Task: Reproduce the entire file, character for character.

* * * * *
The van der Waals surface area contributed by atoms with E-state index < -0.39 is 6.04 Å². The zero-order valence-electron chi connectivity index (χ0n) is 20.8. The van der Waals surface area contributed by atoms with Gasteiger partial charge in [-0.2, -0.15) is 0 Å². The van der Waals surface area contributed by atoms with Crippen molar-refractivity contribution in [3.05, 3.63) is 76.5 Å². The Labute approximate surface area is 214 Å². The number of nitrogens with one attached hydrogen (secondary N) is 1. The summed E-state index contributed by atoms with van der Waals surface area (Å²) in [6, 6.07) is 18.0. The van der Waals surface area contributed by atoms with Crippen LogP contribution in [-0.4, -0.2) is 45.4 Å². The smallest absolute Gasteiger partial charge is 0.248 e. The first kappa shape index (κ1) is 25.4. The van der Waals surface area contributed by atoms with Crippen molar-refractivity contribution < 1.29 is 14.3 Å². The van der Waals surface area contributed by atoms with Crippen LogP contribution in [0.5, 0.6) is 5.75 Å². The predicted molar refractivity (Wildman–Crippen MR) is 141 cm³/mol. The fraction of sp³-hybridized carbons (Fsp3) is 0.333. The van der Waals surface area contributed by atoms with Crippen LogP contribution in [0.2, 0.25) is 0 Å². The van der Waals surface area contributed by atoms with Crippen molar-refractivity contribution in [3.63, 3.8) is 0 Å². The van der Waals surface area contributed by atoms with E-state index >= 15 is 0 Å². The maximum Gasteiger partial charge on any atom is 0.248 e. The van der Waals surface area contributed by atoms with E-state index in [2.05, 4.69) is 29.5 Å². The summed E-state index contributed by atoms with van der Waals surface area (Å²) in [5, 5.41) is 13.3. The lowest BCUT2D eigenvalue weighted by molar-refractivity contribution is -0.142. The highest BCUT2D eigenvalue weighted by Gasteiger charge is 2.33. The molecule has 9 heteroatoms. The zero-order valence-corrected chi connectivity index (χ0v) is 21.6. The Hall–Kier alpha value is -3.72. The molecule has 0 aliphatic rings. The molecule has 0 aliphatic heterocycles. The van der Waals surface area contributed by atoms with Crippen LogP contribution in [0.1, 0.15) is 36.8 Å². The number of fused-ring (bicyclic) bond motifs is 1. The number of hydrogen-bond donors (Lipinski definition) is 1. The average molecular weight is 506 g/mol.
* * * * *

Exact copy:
The van der Waals surface area contributed by atoms with E-state index < -0.39 is 6.04 Å². The zero-order valence-electron chi connectivity index (χ0n) is 20.8. The van der Waals surface area contributed by atoms with Gasteiger partial charge in [-0.2, -0.15) is 0 Å². The van der Waals surface area contributed by atoms with Crippen molar-refractivity contribution in [3.05, 3.63) is 76.5 Å². The Labute approximate surface area is 214 Å². The number of nitrogens with one attached hydrogen (secondary N) is 1. The summed E-state index contributed by atoms with van der Waals surface area (Å²) in [6, 6.07) is 18.0. The van der Waals surface area contributed by atoms with Crippen LogP contribution in [-0.4, -0.2) is 45.4 Å². The smallest absolute Gasteiger partial charge is 0.248 e. The first kappa shape index (κ1) is 25.4. The van der Waals surface area contributed by atoms with Crippen molar-refractivity contribution < 1.29 is 14.3 Å². The van der Waals surface area contributed by atoms with Crippen LogP contribution in [0.5, 0.6) is 5.75 Å². The predicted molar refractivity (Wildman–Crippen MR) is 141 cm³/mol. The fraction of sp³-hybridized carbons (Fsp3) is 0.333. The van der Waals surface area contributed by atoms with Crippen LogP contribution in [0.2, 0.25) is 0 Å². The van der Waals surface area contributed by atoms with Crippen molar-refractivity contribution in [3.63, 3.8) is 0 Å². The van der Waals surface area contributed by atoms with E-state index >= 15 is 0 Å². The maximum Gasteiger partial charge on any atom is 0.248 e. The van der Waals surface area contributed by atoms with E-state index in [2.05, 4.69) is 29.5 Å². The summed E-state index contributed by atoms with van der Waals surface area (Å²) in [5, 5.41) is 13.3. The lowest BCUT2D eigenvalue weighted by molar-refractivity contribution is -0.142. The highest BCUT2D eigenvalue weighted by Gasteiger charge is 2.33. The molecule has 9 heteroatoms. The zero-order valence-corrected chi connectivity index (χ0v) is 21.6. The Hall–Kier alpha value is -3.72. The molecule has 0 aliphatic rings. The molecule has 0 aliphatic heterocycles. The van der Waals surface area contributed by atoms with Crippen LogP contribution in [0.1, 0.15) is 36.8 Å². The number of fused-ring (bicyclic) bond motifs is 1. The number of hydrogen-bond donors (Lipinski definition) is 1. The average molecular weight is 506 g/mol.